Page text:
No Drought Statement issued for November

October rainfall was below average for large areas of central, southwestern and west coast Western Australia, pockets of pastoral South Australia, coastal southeastern New South Wales, coastal far northeastern New South Wales, and large areas of southeastern and eastern Queensland.

Rainfall was above average for Tasmania, Victoria and southeast South Australia. For Tasmania as a whole October was the ninth-wettest on record. Rainfall for the month was also above average for the Pilbara and Kimberley in Western Australia, parts of the Top End in the Northern Territory and areas around the west and south of the Gulf of Carpentaria.


Soil moisture

Soil moisture in the lower layer (from 10 cm to 100 cm deep) remains above average over most of the country.

Soil moisture for October was above average over much of Australia, and near record high for areas around the west of Queensland and southeast of the Northern Territory, parts of the Top End, large parts of New South Wales west of the Great Dividing Range, and areas of western Victoria.

Soil moisture for the month was generally near average for Western Australia south of Exmouth, and along the east coast of Australia in southeast Queensland and New South Wales.

  • Nationally, October rainfall was below average. However, monthly rainfall was very much above average for parts of the southeast, and the ninth-wettest October on record for Tasmania.
  • Lower layer soil moisture for October was above average over most of Australia.

Product code: IDCKGD0AR0

Soil moisture data is from the Bureau's Australian Water Resources Assessment Landscape (AWRA-L) model, developed through the Water Information Research and Development Alliance between the Bureau and CSIRO.
See: Australian Landscape Water Balance.

This section displays rainfall maps. Current drought status is described in the previous section. For historical drought status statements, go to archive of drought statements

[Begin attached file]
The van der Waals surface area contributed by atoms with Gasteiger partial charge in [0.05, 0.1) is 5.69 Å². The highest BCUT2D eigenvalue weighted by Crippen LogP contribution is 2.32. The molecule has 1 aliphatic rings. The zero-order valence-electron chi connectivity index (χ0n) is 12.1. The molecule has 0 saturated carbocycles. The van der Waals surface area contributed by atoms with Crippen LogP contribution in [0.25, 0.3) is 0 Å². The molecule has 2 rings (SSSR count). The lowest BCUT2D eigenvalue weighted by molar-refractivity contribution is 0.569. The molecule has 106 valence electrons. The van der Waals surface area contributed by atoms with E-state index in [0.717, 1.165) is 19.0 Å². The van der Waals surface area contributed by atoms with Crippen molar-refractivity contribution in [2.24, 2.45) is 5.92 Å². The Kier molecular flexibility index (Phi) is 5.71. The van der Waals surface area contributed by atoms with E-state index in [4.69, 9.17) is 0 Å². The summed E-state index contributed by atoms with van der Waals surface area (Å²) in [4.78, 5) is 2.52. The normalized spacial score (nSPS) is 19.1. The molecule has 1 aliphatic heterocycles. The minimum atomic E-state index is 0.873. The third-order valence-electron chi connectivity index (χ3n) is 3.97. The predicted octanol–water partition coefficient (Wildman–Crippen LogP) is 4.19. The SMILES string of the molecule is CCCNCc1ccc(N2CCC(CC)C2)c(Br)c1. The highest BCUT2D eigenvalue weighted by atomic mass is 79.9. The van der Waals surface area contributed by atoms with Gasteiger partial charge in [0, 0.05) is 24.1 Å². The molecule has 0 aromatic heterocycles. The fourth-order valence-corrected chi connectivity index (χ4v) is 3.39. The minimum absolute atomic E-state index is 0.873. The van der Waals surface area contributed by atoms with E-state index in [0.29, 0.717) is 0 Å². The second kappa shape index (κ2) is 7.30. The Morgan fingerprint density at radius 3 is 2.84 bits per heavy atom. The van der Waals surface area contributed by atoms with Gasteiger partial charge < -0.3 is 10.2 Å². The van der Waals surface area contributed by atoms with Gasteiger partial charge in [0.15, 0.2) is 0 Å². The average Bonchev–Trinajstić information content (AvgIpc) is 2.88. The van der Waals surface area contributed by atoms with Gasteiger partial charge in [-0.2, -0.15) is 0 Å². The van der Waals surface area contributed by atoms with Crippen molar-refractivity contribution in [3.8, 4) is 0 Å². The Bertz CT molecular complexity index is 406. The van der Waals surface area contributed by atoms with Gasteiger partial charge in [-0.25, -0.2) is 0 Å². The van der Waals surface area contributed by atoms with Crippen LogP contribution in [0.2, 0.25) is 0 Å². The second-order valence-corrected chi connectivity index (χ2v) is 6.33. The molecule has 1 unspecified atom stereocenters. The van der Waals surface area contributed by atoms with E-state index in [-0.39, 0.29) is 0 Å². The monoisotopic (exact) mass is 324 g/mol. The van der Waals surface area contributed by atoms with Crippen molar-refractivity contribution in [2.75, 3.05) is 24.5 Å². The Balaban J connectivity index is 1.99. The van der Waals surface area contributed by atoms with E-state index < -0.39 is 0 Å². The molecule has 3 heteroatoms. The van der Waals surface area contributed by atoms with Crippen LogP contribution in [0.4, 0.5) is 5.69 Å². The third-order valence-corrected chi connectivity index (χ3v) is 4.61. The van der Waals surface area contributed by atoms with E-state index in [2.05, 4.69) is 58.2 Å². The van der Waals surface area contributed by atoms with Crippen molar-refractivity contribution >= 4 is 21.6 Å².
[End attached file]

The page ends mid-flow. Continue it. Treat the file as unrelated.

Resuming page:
Also available at Maps – recent conditions

What is drought?

Drought is a prolonged, abnormally dry period when the amount of available water is insufficient to meet our normal use. Drought is not simply low rainfall; if it was, much of inland Australia would be in almost perpetual drought. Because people use water in so many different ways, there is no universal definition of drought. Meteorologists monitor the extent and severity of drought in terms of rainfall deficiencies. Agriculturalists rate the impact on primary industries, hydrologists compare ground water levels, and sociologists define it by social expectations and perceptions.

It is generally difficult to compare one drought to another, since each drought differs in the seasonality, location, spatial extent and duration of the associated rainfall deficiencies. Additionally, each drought is accompanied by varying temperatures and soil moisture deficits.

Rainfall averages, variability and trends

Median rainfall map, links to climate average maps An area experiences a rainfall deficit when the total rain received is less than the average rainfall for that period.


Lowest on record - lowest since at least 1900 when the data analysed begin.
Severe deficiency - rainfalls in the lowest 5% of historical totals.
Serious deficiency - rainfalls in the lowest 10% of historical totals, but not in the lowest 5%.

Very much below average - rainfalls in the lowest 10% of historical totals.
Below average - rainfalls in the lowest 30% of historical totals, but not in the lowest 10%.
Average - rainfalls in the middle 40% of historical totals.
Above average - rainfalls in the highest 30% of historical totals, but not in the highest 10%.
Very much above average - rainfalls in the highest 10% of historical totals.